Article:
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Finding Fun in Saving Money

Can a finance-managing app be too fun? SaveUp prizes keep users coming back.


The slow, methodical process of saving money is a challenging concept for the kind of people who sigh when they have to wait for a sluggish Internet connection.

Would a little incentive make a difference? Say, a chance to win $2 million? How about winning $100 for gas, or $5,000 donated to your favorite charity?

SaveUp thinks it might.

This iOS app and website, from a San Francisco company of the same name, is based on the idea that people will save more money if there’s something in it for them — in addition to the money they’re saving over time, of course.

I found SaveUp enjoyable to use, but it currently lacks the truly useful tools to help people get better at managing their finances.

Whenever you do something that’s financially smart, like paying down your debt or putting money into your savings account, SaveUp gives you credits that can be put toward chances to win prizes. Some of these are lottery-style, like a drawing I entered to win a $100 Home Depot gift card; others are instant wins, like a Mystery Picks game I played that let me click on three suitcases to try to win a donation for the Boys & Girls Club of America.

To get started, SaveUp prompts you to link your bank, credit card or loan accounts to your SaveUp account. It uses bank-level security and, behind the scenes, runs on Intuit’s technology for connecting to financial institutions; Intuit owns TurboTax, Quicken and Mint.

One goal of SaveUp is to get people coming back to the app or website to interact with their finances on a regular basis., the financial management site and app, was also designed in the hope that people would use it often. I’m a Mint user, but I rarely use the app or website unless I need to check an account. SaveUp’s playful nature motivated me to open the app more often so I could see count my latest credits, enter drawings and play games for prizes.

But I found myself wishing that SaveUp had more Mint-like visuals to help me understand my spending and finances. Mint’s simple, colorful pie charts and bar graphs illustrate things like spending behavior over months or years. SaveUp is limited to basic lists of transactions, sorted by date and account. And you can easily play games in SaveUp without ever looking at your money: Skip right to the Prizes section in the app and you’ll never so much as glance at your account balances.

Another aspect of SaveUp that I wasn’t crazy about: It defaults to publicly sharing your activity with other users, allowing them to view and comment on that activity. I turned this off via the SaveUp website once I noticed it was on, but I couldn’t find a way to turn sharing off via the SaveUp app.

SaveUp’s CEO, Sammy Shreibati, confirmed that the app doesn’t offer a way to turn off sharing. Not only is that frustrating, but if you started using SaveUp on its app, you wouldn’t even know your data was being shared on its website, nor would you know how to turn that sharing off.

I was pleasantly surprised to earn SaveUp credits without doing a lot of work. For example, I received one credit for every $2 paid on my credit card account balance whenever my monthly automatic payment was made. You’ll also be rewarded for adding accounts or sharing the app with friends. These credits can be exchanged for “plays” — trade in 100 credits for a play.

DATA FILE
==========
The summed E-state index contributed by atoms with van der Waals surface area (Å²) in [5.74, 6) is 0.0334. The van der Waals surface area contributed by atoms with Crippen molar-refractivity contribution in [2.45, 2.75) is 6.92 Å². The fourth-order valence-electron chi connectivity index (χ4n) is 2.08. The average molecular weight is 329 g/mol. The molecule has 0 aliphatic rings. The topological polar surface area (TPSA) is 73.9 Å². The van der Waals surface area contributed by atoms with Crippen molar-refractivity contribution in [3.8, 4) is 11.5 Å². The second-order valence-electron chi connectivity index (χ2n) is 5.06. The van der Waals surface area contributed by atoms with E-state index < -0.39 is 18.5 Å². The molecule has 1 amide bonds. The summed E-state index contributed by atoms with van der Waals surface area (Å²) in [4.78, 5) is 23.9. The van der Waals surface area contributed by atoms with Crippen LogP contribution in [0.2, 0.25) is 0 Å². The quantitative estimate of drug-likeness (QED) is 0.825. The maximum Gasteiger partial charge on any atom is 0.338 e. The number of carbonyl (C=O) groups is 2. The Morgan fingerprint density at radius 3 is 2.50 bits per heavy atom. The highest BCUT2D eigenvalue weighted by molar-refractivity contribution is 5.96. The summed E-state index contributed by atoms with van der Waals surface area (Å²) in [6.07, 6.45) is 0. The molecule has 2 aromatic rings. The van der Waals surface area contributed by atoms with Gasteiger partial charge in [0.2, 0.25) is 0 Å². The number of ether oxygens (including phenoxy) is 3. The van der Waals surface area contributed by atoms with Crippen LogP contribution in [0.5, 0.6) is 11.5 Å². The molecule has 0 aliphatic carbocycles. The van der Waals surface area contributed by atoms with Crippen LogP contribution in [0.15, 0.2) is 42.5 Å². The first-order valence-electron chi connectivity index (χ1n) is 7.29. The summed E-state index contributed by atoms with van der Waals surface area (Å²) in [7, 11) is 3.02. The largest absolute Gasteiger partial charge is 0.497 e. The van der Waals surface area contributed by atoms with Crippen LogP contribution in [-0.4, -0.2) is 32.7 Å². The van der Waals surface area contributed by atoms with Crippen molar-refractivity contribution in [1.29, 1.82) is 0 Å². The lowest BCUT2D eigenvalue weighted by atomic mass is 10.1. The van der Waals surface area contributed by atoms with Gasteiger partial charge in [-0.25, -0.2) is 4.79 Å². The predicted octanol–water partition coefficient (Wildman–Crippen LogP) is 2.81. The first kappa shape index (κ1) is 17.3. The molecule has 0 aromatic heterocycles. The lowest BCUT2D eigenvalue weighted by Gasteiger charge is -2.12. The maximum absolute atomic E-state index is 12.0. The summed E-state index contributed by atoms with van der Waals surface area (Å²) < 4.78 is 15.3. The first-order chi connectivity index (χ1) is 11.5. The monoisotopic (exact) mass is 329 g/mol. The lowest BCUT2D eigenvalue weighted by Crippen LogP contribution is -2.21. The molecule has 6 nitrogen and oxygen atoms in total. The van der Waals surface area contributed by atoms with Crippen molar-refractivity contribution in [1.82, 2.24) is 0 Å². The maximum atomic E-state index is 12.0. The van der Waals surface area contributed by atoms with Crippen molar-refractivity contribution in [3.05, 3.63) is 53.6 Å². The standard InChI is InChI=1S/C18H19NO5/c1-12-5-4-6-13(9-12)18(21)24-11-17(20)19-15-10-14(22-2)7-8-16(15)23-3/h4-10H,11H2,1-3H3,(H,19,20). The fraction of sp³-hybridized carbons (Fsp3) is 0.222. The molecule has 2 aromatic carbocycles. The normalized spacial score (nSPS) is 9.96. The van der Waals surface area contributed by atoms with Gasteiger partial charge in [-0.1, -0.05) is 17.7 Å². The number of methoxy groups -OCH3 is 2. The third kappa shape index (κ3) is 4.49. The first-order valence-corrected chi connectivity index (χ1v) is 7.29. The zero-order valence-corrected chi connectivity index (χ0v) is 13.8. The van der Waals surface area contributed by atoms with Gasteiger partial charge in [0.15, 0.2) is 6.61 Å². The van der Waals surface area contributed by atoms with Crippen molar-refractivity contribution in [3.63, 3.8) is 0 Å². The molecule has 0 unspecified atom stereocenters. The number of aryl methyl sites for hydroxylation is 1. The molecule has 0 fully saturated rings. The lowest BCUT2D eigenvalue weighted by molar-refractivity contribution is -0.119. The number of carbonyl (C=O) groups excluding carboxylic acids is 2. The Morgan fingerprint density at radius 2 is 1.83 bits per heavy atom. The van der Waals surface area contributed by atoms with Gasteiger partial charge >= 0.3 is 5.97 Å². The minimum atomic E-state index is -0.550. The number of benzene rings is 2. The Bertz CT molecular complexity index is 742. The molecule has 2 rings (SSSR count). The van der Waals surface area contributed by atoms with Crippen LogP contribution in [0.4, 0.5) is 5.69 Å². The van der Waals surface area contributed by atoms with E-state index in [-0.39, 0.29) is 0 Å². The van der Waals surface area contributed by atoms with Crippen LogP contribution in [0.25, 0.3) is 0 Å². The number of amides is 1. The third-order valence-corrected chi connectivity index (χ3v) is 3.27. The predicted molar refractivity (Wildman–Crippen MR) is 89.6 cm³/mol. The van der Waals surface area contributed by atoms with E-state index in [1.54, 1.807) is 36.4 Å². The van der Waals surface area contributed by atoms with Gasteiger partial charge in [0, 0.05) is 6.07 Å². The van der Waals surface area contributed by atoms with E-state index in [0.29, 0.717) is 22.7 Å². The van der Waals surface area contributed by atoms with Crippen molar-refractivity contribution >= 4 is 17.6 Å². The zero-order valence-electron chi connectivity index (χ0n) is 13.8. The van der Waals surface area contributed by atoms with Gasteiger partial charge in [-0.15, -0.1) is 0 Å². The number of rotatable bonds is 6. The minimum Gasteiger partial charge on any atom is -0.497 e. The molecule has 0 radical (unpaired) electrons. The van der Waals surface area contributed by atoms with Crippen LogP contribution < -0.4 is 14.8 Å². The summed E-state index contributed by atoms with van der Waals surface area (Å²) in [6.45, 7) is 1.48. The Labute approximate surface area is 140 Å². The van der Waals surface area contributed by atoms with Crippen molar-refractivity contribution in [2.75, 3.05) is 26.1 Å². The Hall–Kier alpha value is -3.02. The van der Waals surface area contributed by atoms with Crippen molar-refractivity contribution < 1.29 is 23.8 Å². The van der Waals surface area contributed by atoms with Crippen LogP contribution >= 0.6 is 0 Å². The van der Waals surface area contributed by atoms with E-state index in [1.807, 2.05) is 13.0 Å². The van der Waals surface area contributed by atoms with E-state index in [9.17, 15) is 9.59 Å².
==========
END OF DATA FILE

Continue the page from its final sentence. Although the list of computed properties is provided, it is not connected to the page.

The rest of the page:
On the SaveUp app, prizes are divided into three categories: Drawings, which list the grand-prize amount and days left to enter; Jackpot, which is $2 million, and asks people to choose six numbers between one and 73; and Instant Win, which are games that each list the grand-prize dollar amount, and include prizes like a $5,000 Best Buy gift card and a $25,000 Paris vacation for two.

In the app’s settings, I turned on a passcode lock for the app, to keep my finances private from whoever might be browsing around on my phone.

The SaveUp website is more in-depth. It sorts prizes into Personal Prizes (“win your dreams”) and Charity Prizes (“play for your favorite cause”). It also gives users a place to submit suggestions for prizes, and they earn 1,000 credits if their submission wins the most votes from other people. Everyone who uses SaveUp votes on prize ideas, so the prizes will be truly tailored to users’ desires (if, that is, the voted-up prizes are implemented).

For users who don’t want to leave prize-collecting to chance, there’s the Rewards section on, which lets users collect and redeem stamps. This is a little confusing, since stamps are awarded at random. The site encourages you to use SaveUp, and to play for prizes to collect more stamps.

But remembering how to collect credits, plays and stamps could get confusing.

Rewards range from things like 10 percent off one item at the Discovery Channel Store (cost: five stamps) to a one-year subscription to GQ Magazine (20 stamps).

SaveUp’s big sweepstakes, like the $5,000 and $2 million prizes, are insured and bonded by a promotions company that charges SaveUp a premium every time someone plays. If someone wins big — like the $2 million jackpot — the promotions company pays the winner. SaveUp makes money by using sponsors and running ads on its website.

SaveUp’s app is currently limited to iOS, but the company is working on an Android app.

Though SaveUp can stand to improve its financial education offerings, it’s sticky enough to keep users coming back. That alone is more than most finance-managing websites and apps have achieved.

This article originally appeared on

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